Communication with the Afterlife


from the pages of Thresholds

Communication with the Afterlife
by Paul Blosser

“If we ever do succeed in establishing communication with personalities which have left this present life, it certainly won’t be through any of the childish contraptions which seem so silly to scientists.” Thomas Edison

During the late 1800’s and early 1900’s, the American public was fascinated by the occult. For some this was a serious interest, for others this interest was merely an entertaining diversion. On a cold winter evening, adults might gather around the table and hold hands with a psychic so they could talk with a deceased relative. Often Uncle Harry’s or Aunt Margaret’s return to the physical plane was accompanied by the table tilting wildly or scooting across the floor. Perhaps other noise and clatter would follow as the spirit signaled its entry into the room, often depending upon the experience and skill of the psychic.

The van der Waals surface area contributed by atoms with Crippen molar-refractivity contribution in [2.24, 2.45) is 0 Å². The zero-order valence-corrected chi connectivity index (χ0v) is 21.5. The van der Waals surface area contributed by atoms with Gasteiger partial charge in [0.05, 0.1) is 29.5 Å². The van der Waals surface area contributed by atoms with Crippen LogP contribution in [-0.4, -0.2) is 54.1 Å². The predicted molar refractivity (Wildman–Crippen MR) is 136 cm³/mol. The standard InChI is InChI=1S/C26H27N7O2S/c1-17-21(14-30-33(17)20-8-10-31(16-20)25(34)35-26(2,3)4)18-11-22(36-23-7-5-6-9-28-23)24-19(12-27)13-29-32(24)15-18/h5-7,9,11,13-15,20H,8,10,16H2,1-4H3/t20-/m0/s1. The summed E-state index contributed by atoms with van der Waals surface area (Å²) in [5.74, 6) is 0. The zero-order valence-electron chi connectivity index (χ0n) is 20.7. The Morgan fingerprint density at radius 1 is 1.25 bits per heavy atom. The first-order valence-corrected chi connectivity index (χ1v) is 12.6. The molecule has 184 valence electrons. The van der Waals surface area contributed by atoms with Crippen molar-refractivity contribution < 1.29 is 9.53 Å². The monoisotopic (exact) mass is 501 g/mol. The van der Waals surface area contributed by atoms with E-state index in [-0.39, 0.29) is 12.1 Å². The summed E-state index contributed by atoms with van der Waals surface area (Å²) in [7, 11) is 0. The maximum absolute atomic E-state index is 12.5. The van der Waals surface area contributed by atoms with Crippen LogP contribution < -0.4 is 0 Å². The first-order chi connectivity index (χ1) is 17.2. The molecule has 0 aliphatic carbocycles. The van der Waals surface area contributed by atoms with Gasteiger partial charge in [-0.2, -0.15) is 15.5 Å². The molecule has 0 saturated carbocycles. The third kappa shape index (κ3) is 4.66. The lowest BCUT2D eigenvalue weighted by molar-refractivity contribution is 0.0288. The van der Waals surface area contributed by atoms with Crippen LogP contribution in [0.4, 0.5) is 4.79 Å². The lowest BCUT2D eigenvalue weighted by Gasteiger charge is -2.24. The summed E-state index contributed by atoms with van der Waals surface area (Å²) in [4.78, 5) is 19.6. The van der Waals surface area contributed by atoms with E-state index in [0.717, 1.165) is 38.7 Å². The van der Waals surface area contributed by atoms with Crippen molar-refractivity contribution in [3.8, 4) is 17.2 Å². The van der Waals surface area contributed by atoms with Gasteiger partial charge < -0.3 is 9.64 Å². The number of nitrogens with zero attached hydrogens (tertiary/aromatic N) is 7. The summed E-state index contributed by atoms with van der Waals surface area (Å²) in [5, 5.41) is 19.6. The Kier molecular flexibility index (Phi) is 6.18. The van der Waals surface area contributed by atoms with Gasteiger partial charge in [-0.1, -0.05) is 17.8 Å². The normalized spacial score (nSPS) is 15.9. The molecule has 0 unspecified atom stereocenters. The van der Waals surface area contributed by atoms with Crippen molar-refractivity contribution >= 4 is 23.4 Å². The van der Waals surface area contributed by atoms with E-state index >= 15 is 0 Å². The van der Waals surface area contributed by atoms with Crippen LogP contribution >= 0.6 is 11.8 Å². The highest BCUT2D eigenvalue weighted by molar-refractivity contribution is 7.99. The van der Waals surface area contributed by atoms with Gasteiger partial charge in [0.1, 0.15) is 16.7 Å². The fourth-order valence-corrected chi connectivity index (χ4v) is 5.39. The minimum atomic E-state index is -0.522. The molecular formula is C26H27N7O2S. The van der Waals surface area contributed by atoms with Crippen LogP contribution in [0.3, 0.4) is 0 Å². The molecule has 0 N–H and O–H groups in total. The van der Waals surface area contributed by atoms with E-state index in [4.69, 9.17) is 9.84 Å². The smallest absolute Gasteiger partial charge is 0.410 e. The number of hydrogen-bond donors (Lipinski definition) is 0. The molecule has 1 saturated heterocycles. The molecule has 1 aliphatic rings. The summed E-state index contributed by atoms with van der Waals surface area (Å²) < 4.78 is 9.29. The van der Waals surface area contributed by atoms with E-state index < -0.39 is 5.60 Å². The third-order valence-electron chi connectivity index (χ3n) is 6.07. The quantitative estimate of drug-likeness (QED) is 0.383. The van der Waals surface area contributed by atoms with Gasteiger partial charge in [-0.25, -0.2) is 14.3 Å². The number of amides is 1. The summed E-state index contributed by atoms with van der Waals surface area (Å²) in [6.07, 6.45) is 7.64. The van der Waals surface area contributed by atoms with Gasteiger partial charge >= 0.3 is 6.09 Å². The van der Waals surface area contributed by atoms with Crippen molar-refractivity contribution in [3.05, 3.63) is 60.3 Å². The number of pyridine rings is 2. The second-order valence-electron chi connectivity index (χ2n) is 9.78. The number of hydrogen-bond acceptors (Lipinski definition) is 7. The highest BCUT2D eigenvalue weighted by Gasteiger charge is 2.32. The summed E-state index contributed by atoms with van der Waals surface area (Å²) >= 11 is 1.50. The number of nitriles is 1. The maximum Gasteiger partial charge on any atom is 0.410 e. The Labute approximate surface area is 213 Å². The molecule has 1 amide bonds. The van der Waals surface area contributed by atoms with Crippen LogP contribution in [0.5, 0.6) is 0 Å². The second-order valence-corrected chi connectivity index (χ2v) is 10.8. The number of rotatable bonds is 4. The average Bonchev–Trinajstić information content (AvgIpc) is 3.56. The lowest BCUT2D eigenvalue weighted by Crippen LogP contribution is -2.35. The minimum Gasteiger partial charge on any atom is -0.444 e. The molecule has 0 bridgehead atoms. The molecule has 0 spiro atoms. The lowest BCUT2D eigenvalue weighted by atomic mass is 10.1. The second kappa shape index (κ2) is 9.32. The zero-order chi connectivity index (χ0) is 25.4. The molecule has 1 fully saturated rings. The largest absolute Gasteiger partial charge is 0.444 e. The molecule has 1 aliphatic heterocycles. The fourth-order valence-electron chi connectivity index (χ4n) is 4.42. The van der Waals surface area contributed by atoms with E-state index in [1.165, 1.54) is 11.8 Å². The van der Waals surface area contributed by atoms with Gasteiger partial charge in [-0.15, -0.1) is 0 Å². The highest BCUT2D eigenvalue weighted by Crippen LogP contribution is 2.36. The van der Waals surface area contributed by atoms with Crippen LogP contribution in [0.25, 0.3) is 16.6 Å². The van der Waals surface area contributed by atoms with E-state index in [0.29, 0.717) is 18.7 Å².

One of the greatest scientists of our time, Thomas Edison, believed in life after death. Rumors suggest that his parents were Spiritualists and attended such seances. Edison thought the methods used to communicate with the deceased were crude and childish. He believed he could invent a machine to receive and transmit messages with the dead.
Always the scientist Edison considered the soul, or what he termed the personality, to exist as infinitely small particles of matter combined in swarms. He theorized “ is strictly logical and scientific that it (personality) retains memory, intellect and other faculties and knowledge that we require on this earth.”
The scientist was correct in assuming it would take a very sensitive apparatus to communicate with the deceased. In a series of experiments Edison and his colleagues conducted with clairvoyant Bert Reese, Edison was very close to discovering that apparatus -- the mind!